Top-four finish best Manchester United can hope for, admits Rangnick

Manchester United's season must now be focused on securing Champions League football for next term, admits head coach Ralf Rangnick, with the German believing that a top-four finish is the best that the club can now hope for.

The Red Devils have suffered a lacklustre season following last term's second-place finish in both the Premier League and Europa League, with Ole Gunnar Solskjaer made to pay the price for poor form at Old Trafford.

His successor has so far struggled to reverse the rot, even with some improvements, and now Rangnick has acknowledged that their priority must be securing top-tier European football once more as an absolute must.

What has been said?

"Right now, this is exactly what Manchester United needs and wants - to finish fourth in the league," Rangnick told his pre-match press conference ahead of his side's trip to Brighton this week.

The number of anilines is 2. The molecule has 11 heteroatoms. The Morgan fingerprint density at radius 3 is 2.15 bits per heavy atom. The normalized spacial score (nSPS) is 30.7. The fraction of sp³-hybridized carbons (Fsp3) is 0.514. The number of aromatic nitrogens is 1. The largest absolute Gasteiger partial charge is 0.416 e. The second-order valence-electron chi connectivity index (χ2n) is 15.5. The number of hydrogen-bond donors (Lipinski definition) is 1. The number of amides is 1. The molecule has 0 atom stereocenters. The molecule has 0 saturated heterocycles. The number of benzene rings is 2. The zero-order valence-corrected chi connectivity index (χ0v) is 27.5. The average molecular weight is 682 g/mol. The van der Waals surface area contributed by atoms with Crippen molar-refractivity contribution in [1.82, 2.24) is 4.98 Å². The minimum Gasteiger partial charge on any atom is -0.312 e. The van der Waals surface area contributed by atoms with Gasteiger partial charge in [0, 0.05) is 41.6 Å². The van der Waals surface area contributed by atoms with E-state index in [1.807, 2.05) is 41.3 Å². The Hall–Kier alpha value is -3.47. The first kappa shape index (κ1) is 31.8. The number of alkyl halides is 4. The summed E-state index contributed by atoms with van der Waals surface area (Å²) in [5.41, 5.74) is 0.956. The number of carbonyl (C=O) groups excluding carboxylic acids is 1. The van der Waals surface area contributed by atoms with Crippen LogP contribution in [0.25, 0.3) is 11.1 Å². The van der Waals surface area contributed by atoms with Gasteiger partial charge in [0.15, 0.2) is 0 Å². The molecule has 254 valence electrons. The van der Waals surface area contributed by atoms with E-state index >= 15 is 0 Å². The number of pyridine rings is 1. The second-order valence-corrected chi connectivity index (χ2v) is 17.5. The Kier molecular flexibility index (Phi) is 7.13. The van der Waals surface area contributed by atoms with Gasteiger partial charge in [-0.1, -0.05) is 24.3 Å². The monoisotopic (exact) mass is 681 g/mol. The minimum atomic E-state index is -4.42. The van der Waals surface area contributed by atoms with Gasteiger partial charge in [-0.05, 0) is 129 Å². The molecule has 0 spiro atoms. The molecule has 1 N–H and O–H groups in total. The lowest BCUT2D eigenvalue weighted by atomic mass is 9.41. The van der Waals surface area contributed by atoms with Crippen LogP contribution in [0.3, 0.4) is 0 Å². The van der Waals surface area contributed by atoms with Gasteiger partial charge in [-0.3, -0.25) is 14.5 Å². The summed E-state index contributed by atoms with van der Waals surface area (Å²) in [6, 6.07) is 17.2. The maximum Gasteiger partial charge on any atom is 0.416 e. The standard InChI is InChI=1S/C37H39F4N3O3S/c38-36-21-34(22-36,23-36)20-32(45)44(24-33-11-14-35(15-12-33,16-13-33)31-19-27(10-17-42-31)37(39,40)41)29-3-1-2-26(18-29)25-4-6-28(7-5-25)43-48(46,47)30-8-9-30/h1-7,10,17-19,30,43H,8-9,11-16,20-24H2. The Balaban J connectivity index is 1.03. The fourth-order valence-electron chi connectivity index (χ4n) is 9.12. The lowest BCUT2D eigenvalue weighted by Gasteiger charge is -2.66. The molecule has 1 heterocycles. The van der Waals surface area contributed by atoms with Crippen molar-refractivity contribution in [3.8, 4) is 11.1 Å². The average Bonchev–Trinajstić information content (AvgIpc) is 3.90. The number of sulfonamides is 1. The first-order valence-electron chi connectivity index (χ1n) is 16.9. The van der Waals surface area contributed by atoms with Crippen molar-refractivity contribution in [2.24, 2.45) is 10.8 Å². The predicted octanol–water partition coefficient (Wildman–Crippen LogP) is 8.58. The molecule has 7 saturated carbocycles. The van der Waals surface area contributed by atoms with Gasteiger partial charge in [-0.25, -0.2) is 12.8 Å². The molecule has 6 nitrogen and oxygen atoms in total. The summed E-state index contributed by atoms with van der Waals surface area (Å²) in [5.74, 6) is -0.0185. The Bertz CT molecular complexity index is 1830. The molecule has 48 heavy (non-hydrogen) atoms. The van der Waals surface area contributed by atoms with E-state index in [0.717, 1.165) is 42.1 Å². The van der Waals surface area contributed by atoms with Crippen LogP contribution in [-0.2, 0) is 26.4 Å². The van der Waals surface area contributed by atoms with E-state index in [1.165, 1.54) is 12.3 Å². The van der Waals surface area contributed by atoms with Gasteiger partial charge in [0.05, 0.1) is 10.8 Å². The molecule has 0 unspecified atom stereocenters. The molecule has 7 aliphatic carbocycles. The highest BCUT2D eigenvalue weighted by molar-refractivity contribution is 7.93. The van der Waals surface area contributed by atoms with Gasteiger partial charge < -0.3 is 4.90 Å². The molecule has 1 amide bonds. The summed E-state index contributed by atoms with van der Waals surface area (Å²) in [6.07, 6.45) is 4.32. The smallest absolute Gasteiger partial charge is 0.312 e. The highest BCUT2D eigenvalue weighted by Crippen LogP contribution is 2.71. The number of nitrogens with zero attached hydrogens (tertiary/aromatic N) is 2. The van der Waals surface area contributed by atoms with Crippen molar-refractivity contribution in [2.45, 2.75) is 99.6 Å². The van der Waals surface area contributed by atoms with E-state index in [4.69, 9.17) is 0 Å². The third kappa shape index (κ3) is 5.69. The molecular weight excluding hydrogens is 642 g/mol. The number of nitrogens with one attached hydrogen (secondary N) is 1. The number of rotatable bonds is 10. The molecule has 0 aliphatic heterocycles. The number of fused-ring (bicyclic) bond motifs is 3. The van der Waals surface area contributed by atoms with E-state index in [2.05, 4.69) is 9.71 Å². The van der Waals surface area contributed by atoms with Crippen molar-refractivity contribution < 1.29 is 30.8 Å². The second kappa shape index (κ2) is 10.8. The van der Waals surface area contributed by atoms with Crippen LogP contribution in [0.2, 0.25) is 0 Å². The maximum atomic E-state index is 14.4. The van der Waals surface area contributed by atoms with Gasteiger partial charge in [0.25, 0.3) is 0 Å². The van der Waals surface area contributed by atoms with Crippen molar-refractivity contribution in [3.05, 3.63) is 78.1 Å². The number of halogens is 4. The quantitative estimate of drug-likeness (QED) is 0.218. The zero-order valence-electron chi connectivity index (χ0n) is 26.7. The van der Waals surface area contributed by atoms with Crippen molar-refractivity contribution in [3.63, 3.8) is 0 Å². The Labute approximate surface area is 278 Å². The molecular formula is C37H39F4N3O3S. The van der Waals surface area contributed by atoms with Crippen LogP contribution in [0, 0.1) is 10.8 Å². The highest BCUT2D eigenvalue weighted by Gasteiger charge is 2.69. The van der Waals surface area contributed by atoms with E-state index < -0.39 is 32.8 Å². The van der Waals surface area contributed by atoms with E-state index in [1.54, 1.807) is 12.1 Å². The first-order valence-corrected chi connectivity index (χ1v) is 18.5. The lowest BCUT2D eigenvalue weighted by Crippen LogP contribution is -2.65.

"This is the highest possible achievement we can get. The Champions League, to proceed, [that is] not an easy one. [But] in the league, it's number four, that's what we have to achieve and what we're aiming at.

Rangnick is insistent that United cannot look beyond the here and now too, adding: "I know what it takes for next season but it's not the time now to discuss this with everyone. My full focus is tomorrow, getting the best out of this season and then it's time to speak about the next steps for the next couple of years."

Ralf turns to psychology

While Rangnick has overseen just one defeat in over a dozen games since succeeding Solskjaer, the struggle to turn stolid draws into victories has remained a point of consternation among fans and pundits, with several major dropped results.

Ahead of a return to Champions League action next week against Atletico Madrid, the 63-year-old opened up on the role of sports psychologist Sascha Lense in helping to convert their chances going forward.

"If you are 1-0 up in the last couple of games, when you concede an equaliser, this also affects the mind of the players," he added. "They are human beings, not robots.

"I spoke with Sascha about that and we speak to the players one by one and why we conceded the goal and what we should do to score a second or a third goal."

Further reading